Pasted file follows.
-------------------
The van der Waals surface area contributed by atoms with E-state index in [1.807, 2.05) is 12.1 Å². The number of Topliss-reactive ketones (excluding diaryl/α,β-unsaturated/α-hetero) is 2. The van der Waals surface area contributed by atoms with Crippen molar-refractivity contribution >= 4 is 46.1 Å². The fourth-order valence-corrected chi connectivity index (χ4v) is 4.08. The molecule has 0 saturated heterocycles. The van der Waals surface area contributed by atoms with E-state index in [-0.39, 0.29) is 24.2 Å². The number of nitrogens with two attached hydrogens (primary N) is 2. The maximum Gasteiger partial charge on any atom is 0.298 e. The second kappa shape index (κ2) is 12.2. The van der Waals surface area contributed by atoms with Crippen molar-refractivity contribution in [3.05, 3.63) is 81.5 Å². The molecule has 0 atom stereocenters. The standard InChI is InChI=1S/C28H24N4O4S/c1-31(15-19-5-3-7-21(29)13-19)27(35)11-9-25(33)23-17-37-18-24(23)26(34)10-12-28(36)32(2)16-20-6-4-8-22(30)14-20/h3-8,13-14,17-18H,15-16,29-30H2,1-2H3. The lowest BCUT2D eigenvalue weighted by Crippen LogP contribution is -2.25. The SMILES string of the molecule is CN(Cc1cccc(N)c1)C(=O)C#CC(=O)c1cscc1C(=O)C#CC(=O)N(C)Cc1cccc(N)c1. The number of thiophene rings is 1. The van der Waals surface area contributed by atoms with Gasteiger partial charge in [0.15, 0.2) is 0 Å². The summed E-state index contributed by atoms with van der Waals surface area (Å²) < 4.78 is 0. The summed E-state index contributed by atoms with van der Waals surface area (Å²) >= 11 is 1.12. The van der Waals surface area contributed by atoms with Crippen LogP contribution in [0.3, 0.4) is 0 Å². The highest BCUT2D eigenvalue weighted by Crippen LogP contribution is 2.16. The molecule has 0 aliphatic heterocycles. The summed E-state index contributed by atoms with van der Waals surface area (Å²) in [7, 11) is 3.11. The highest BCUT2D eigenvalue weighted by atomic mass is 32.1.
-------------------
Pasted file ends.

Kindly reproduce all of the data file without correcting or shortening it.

The van der Waals surface area contributed by atoms with E-state index in [1.807, 2.05) is 12.1 Å². The number of Topliss-reactive ketones (excluding diaryl/α,β-unsaturated/α-hetero) is 2. The van der Waals surface area contributed by atoms with Crippen molar-refractivity contribution >= 4 is 46.1 Å². The fourth-order valence-corrected chi connectivity index (χ4v) is 4.08. The molecule has 0 saturated heterocycles. The van der Waals surface area contributed by atoms with E-state index in [-0.39, 0.29) is 24.2 Å². The number of nitrogens with two attached hydrogens (primary N) is 2. The maximum Gasteiger partial charge on any atom is 0.298 e. The second kappa shape index (κ2) is 12.2. The van der Waals surface area contributed by atoms with Crippen molar-refractivity contribution in [3.05, 3.63) is 81.5 Å². The molecule has 0 atom stereocenters. The standard InChI is InChI=1S/C28H24N4O4S/c1-31(15-19-5-3-7-21(29)13-19)27(35)11-9-25(33)23-17-37-18-24(23)26(34)10-12-28(36)32(2)16-20-6-4-8-22(30)14-20/h3-8,13-14,17-18H,15-16,29-30H2,1-2H3. The lowest BCUT2D eigenvalue weighted by Crippen LogP contribution is -2.25. The SMILES string of the molecule is CN(Cc1cccc(N)c1)C(=O)C#CC(=O)c1cscc1C(=O)C#CC(=O)N(C)Cc1cccc(N)c1. The number of thiophene rings is 1. The van der Waals surface area contributed by atoms with Gasteiger partial charge in [0.15, 0.2) is 0 Å². The summed E-state index contributed by atoms with van der Waals surface area (Å²) < 4.78 is 0. The summed E-state index contributed by atoms with van der Waals surface area (Å²) >= 11 is 1.12. The van der Waals surface area contributed by atoms with Crippen LogP contribution in [0.3, 0.4) is 0 Å². The highest BCUT2D eigenvalue weighted by Crippen LogP contribution is 2.16. The molecule has 0 aliphatic heterocycles. The summed E-state index contributed by atoms with van der Waals surface area (Å²) in [7, 11) is 3.11. The highest BCUT2D eigenvalue weighted by atomic mass is 32.1.